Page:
MB leaders say crumbling roads affect tourism - WMBFNews.com, Myrtle Beach/Florence SC, Weather

MB leaders say crumbling roads affect tourism

MYRTLE BEACH, SC (WMBF) - There is growing panic about road conditions in South Carolina, and Myrtle Beach city leaders say the poor roads are even affecting tourism. Millions of people drive these roads every year, many of them trekking to vacation at one of the beaches.

Their money helps keep our economy afloat, and city leaders say when our decrepit roads are the first and last thing tourists see, it affects whether or not they come back. "It's one of the major problems when it comes to tourism, without a doubt," says Brad Dickerson with the Myrtle Beach Area Chamber of Commerce

The tourism industry is a competitive one; each state vies to have the best beaches, the best attractions, the perfect vacation spot. Chambers of Commerce across the South Carolina coast say the deteriorating roads put the industry at a competitive disadvantage. This is a sentiment our own Myrtle Beach Area Chamber of Commerce echoes. 

"It's the first impression people get when they come into our area, and it's also the last impression that they have,” Dickerson explains. “So when they come in, if they see potholes and dips in the road, it doesn't leave the greatest taste in ones mouth. So, and if they decide it's too much of a hassle to drive on the roads, they might decide to go somewhere else."

In her State of the State Address, Governor Nikki Haley suggested a three-part plan that would raise the gas tax, lower income tax and reform the Department of Transportation. That gas tax revenue would go in its entirety to repairing crumbling roads.

"It's a safety factor as well when you have 16 million tourists coming through the area annually and the roads are not in the best of shape," Dickerson says.

On top of fixing those, Gov. Haley says the improvements will be a huge draw for jobs and investment.

Copyright 2015 WMBF News. All rights reserved.

  • Local NewsLocalMore>>

  • FIRST ALERT: Why your dashboard temperature is lying to you

    FIRST ALERT: Why your dashboard temperature is lying to you

    Thursday, June 21 2018 7:59 AM EDT2018-06-21 11:59:42 GMT
    Carrie Turner sharing her car thermometer from Tuesday June 19th.Carrie Turner sharing her car thermometer from Tuesday June 19th.

    MYRTLE BEACH, SC (WMBF) - As the heat index climbs above 100, the temperature reading on your car's dashboard will likely show an even higher number. The temperature is actually coming from a tool called a "thermistor." Instead of a normal thermometer which uses mercury, the thermistor tracks the change in the heat, based on the electrical charge that temperatures cause.  Thermistors are actually very accurate, but the reading in your car is usually inaccurate because ...

    More >>

    MYRTLE BEACH, SC (WMBF) - As the heat index climbs above 100, the temperature reading on your car's dashboard will likely show an even higher number. The temperature is actually coming from a tool called a "thermistor." Instead of a normal thermometer which uses mercury, the thermistor tracks the change in the heat, based on the electrical charge that temperatures cause.  Thermistors are actually very accurate, but the reading in your car is usually inaccurate because ...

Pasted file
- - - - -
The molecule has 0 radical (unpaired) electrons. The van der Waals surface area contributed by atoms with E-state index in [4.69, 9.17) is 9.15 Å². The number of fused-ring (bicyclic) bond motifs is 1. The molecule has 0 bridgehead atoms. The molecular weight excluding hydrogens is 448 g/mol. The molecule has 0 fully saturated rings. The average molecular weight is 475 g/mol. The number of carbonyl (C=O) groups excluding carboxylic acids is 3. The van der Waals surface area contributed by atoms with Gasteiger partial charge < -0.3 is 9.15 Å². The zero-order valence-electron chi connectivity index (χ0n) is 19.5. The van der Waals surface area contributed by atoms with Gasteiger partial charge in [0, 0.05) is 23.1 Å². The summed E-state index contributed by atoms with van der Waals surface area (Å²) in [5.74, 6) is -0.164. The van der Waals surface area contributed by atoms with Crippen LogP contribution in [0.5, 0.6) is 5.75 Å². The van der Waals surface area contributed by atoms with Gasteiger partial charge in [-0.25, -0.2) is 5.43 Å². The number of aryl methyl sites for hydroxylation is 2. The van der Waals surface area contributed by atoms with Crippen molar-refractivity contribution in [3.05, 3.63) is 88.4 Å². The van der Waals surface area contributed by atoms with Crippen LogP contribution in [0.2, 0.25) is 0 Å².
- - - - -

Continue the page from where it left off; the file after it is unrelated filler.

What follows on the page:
More >>
  • Local trucking companies face nationwide truck driver shortage

    Local trucking companies face nationwide truck driver shortage

    Thursday, June 21 2018 7:39 AM EDT2018-06-21 11:39:45 GMT
    Experts say right now, there's a shortage of about 50,000 drivers nationwide, and that number is expected to almost double by 2022 (Source: WMBF News)Experts say right now, there's a shortage of about 50,000 drivers nationwide, and that number is expected to almost double by 2022 (Source: WMBF News)
    Experts say right now, there's a shortage of about 50,000 drivers nationwide, and that number is expected to almost double by 2022 (Source: WMBF News)Experts say right now, there's a shortage of about 50,000 drivers nationwide, and that number is expected to almost double by 2022 (Source: WMBF News)

    The American Trucking Association is reporting a shortage of truck drivers across the United States, and that's also being seen right here in South Carolina. Experts say right now, there's a shortage of about 50,000 drivers nationwide, and that number is expected to almost double by 2022.

    More >>

    The American Trucking Association is reporting a shortage of truck drivers across the United States, and that's also being seen right here in South Carolina. Experts say right now, there's a shortage of about 50,000 drivers nationwide, and that number is expected to almost double by 2022.

    More >>
  • FIRST ALERT: Heat streak and storm chances continue into the weekend

    FIRST ALERT: Heat streak and storm chances continue into the weekend

    Thursday, June 21 2018 6:55 AM EDT2018-06-21 10:55:04 GMT
    Heat index in the triple digits again everywhere this afternoon (Source: WMBF First Alert Weather)Heat index in the triple digits again everywhere this afternoon (Source: WMBF First Alert Weather)

    Get ready for a wall of humidity when you step out this morning. We're hot and humid again today, but the heat index will fall just short of reaching the criteria for another heat advisory. 

    More >>

    Get ready for a wall of humidity when you step out this morning. We're hot and humid again today, but the heat index will fall just short of reaching the criteria for another heat advisory. 

    More >>
Powered by Frankly